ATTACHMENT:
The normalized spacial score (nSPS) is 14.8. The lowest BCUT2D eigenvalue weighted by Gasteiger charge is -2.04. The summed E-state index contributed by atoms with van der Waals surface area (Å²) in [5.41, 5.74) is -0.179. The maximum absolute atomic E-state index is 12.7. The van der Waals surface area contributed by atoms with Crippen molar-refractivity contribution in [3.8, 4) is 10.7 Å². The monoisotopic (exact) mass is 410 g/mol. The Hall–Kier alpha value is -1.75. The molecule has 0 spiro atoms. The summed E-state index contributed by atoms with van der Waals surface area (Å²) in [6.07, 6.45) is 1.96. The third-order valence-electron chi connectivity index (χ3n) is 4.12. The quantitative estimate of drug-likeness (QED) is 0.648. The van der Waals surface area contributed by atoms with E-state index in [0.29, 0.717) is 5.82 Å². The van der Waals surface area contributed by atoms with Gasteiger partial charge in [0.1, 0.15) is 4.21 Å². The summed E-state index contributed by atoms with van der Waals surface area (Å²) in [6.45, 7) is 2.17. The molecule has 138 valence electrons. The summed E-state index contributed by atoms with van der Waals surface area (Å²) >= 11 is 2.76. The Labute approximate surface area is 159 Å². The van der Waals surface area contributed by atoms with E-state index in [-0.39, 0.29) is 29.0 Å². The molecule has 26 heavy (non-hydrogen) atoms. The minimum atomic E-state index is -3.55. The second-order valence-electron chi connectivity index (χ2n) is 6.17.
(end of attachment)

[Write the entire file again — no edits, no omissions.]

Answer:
The normalized spacial score (nSPS) is 14.8. The lowest BCUT2D eigenvalue weighted by Gasteiger charge is -2.04. The summed E-state index contributed by atoms with van der Waals surface area (Å²) in [5.41, 5.74) is -0.179. The maximum absolute atomic E-state index is 12.7. The van der Waals surface area contributed by atoms with Crippen molar-refractivity contribution in [3.8, 4) is 10.7 Å². The monoisotopic (exact) mass is 410 g/mol. The Hall–Kier alpha value is -1.75. The molecule has 0 spiro atoms. The summed E-state index contributed by atoms with van der Waals surface area (Å²) in [6.07, 6.45) is 1.96. The third-order valence-electron chi connectivity index (χ3n) is 4.12. The quantitative estimate of drug-likeness (QED) is 0.648. The van der Waals surface area contributed by atoms with E-state index in [0.29, 0.717) is 5.82 Å². The van der Waals surface area contributed by atoms with Gasteiger partial charge in [0.1, 0.15) is 4.21 Å². The summed E-state index contributed by atoms with van der Waals surface area (Å²) in [6.45, 7) is 2.17. The molecule has 138 valence electrons. The summed E-state index contributed by atoms with van der Waals surface area (Å²) >= 11 is 2.76. The Labute approximate surface area is 159 Å². The van der Waals surface area contributed by atoms with E-state index in [-0.39, 0.29) is 29.0 Å². The molecule has 26 heavy (non-hydrogen) atoms. The minimum atomic E-state index is -3.55. The second-order valence-electron chi connectivity index (χ2n) is 6.17.